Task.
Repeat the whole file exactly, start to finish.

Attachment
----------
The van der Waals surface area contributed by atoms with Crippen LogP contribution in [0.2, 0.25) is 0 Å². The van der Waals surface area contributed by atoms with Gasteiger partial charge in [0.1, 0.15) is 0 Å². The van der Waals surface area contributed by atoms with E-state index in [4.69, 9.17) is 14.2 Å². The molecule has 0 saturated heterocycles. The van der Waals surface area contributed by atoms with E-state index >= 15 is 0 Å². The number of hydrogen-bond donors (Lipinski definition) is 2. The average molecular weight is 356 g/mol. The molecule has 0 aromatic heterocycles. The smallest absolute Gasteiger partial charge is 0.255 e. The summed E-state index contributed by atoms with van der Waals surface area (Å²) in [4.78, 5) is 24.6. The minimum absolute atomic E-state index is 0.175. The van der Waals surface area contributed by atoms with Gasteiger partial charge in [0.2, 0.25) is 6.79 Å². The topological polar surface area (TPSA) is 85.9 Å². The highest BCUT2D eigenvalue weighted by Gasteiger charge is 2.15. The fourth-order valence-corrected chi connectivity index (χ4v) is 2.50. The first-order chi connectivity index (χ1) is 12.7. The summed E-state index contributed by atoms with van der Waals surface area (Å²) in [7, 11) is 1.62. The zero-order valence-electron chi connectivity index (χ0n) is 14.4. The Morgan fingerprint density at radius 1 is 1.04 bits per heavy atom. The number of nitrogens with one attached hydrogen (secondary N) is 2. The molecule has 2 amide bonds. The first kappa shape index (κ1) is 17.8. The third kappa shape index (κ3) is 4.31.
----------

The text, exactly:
The van der Waals surface area contributed by atoms with Crippen LogP contribution in [0.2, 0.25) is 0 Å². The van der Waals surface area contributed by atoms with Gasteiger partial charge in [0.1, 0.15) is 0 Å². The van der Waals surface area contributed by atoms with E-state index in [4.69, 9.17) is 14.2 Å². The molecule has 0 saturated heterocycles. The van der Waals surface area contributed by atoms with E-state index >= 15 is 0 Å². The number of hydrogen-bond donors (Lipinski definition) is 2. The average molecular weight is 356 g/mol. The molecule has 0 aromatic heterocycles. The smallest absolute Gasteiger partial charge is 0.255 e. The summed E-state index contributed by atoms with van der Waals surface area (Å²) in [4.78, 5) is 24.6. The minimum absolute atomic E-state index is 0.175. The van der Waals surface area contributed by atoms with Gasteiger partial charge in [0.2, 0.25) is 6.79 Å². The topological polar surface area (TPSA) is 85.9 Å². The highest BCUT2D eigenvalue weighted by Gasteiger charge is 2.15. The fourth-order valence-corrected chi connectivity index (χ4v) is 2.50. The first-order chi connectivity index (χ1) is 12.7. The summed E-state index contributed by atoms with van der Waals surface area (Å²) in [7, 11) is 1.62. The zero-order valence-electron chi connectivity index (χ0n) is 14.4. The Morgan fingerprint density at radius 1 is 1.04 bits per heavy atom. The number of nitrogens with one attached hydrogen (secondary N) is 2. The molecule has 2 amide bonds. The first kappa shape index (κ1) is 17.8. The third kappa shape index (κ3) is 4.31.